A viable system of international trade requires the active support of both the United States and the European Community, the world's largest trading partners and, consequently, the primary forces shaping the post-World War II international trading regime. In recent years, however, a series of disagreements have threatened the consensus supporting that regime. Differences have arisen over the relation of trade policy to balance-of-trade deficits, the terms of and actual compliance with the current General Agreement on Tariffs and Trade, and the proper agenda and procedures to be adopted in future multilateral trade negotiations. These differences, if left unresolved, will further weaken an already strained system.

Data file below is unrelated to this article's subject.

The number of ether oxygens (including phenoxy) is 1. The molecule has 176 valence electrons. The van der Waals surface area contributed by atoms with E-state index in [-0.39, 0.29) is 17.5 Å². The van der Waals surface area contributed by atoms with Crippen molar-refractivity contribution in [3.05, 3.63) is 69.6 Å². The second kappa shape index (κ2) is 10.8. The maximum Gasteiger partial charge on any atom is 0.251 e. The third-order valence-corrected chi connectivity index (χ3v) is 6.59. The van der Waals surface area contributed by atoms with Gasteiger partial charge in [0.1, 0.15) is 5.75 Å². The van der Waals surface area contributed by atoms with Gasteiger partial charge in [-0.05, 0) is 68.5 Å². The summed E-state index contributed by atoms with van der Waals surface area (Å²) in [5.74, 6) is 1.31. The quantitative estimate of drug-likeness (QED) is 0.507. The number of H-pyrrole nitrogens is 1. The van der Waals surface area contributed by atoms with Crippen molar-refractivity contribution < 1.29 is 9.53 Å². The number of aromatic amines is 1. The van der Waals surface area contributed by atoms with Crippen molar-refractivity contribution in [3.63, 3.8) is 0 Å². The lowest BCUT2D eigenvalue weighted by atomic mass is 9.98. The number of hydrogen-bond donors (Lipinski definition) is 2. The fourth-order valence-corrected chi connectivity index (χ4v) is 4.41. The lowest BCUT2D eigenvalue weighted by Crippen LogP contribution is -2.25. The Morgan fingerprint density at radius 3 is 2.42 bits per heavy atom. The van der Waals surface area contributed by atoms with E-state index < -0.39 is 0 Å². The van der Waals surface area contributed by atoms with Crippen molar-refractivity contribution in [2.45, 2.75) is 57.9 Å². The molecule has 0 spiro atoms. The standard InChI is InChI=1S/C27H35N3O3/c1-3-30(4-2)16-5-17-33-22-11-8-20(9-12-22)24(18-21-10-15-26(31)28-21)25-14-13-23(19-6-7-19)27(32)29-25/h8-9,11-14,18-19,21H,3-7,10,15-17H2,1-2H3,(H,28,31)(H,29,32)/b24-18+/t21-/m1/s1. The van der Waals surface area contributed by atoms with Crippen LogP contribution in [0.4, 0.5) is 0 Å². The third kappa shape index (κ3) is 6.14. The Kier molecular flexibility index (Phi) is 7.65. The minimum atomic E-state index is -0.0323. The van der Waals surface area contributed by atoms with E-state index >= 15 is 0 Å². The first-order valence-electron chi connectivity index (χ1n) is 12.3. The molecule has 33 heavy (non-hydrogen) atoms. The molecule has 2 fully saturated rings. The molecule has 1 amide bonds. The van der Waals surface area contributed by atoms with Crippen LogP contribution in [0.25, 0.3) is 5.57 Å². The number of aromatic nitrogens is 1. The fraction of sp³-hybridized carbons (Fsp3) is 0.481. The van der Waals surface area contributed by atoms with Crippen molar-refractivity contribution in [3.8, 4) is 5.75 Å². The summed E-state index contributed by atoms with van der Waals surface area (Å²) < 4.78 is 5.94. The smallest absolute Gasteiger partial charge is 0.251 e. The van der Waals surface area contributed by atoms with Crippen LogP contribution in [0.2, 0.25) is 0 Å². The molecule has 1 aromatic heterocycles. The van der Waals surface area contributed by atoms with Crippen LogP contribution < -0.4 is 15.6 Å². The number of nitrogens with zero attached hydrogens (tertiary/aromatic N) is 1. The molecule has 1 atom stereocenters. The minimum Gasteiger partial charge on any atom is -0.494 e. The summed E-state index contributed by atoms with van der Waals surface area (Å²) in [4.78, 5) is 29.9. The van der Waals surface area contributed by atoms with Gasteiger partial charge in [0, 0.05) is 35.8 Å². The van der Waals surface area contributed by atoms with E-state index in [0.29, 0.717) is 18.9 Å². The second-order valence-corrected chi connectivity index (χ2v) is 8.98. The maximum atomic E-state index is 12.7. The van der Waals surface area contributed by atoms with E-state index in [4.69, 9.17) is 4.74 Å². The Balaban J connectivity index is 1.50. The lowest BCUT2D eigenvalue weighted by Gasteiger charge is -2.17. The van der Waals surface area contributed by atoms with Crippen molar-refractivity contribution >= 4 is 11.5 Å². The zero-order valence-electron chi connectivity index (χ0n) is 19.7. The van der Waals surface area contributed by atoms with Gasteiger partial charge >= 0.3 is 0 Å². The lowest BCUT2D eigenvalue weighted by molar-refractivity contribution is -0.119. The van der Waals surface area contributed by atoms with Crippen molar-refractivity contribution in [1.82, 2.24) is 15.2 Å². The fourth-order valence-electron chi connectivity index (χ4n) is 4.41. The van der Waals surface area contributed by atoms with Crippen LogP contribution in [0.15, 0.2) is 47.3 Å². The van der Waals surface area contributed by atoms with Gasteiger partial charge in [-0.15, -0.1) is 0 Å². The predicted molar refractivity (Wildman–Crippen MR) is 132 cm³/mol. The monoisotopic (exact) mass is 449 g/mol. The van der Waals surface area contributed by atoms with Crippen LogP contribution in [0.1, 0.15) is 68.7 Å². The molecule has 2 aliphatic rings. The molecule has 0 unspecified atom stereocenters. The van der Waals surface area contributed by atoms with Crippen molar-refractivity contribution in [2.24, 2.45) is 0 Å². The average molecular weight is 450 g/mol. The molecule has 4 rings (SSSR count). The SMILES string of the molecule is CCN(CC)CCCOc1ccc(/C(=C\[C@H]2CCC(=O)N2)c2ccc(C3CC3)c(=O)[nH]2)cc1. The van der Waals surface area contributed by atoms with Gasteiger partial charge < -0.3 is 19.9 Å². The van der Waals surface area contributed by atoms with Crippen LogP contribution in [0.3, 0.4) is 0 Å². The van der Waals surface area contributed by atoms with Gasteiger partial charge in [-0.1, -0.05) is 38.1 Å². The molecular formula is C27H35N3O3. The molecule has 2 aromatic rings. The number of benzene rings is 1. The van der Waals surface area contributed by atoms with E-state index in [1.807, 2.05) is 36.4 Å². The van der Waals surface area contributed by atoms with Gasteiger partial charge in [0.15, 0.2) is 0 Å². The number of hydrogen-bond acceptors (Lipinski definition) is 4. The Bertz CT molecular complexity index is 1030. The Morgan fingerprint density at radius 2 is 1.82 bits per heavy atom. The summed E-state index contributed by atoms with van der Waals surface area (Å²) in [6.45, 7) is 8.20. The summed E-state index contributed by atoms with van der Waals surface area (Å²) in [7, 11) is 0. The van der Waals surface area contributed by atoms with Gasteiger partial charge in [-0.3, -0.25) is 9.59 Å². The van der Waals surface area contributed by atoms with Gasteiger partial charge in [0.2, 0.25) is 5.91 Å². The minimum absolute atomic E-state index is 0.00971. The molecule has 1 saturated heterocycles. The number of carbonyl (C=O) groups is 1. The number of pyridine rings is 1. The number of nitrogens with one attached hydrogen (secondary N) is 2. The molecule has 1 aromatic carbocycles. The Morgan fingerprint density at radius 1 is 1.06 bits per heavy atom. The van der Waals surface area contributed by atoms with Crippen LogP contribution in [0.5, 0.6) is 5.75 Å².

Issues in US-EC Trade Relations presents the results of a conference organized by the NBER and the Centre for European Policy Studies. In it, North American and European trade specialists offer theoretical, empirical, and historical analyses of some of the major issues on which American and Community officials disagree and also formulate realistic policies for settling present disputes. Contributors consider such topics as the legal aspects of trade between the two regions, agricultural policy, different ways the United States and members of the European Community use embargoes to attempt to induce foreign countries to change particular political actions, the growing trend toward protectionism and responses to this policy, international trade in services, and trade policy in oligopolistic environments. In most cases, each general subject is approached from both an American and a European perspective.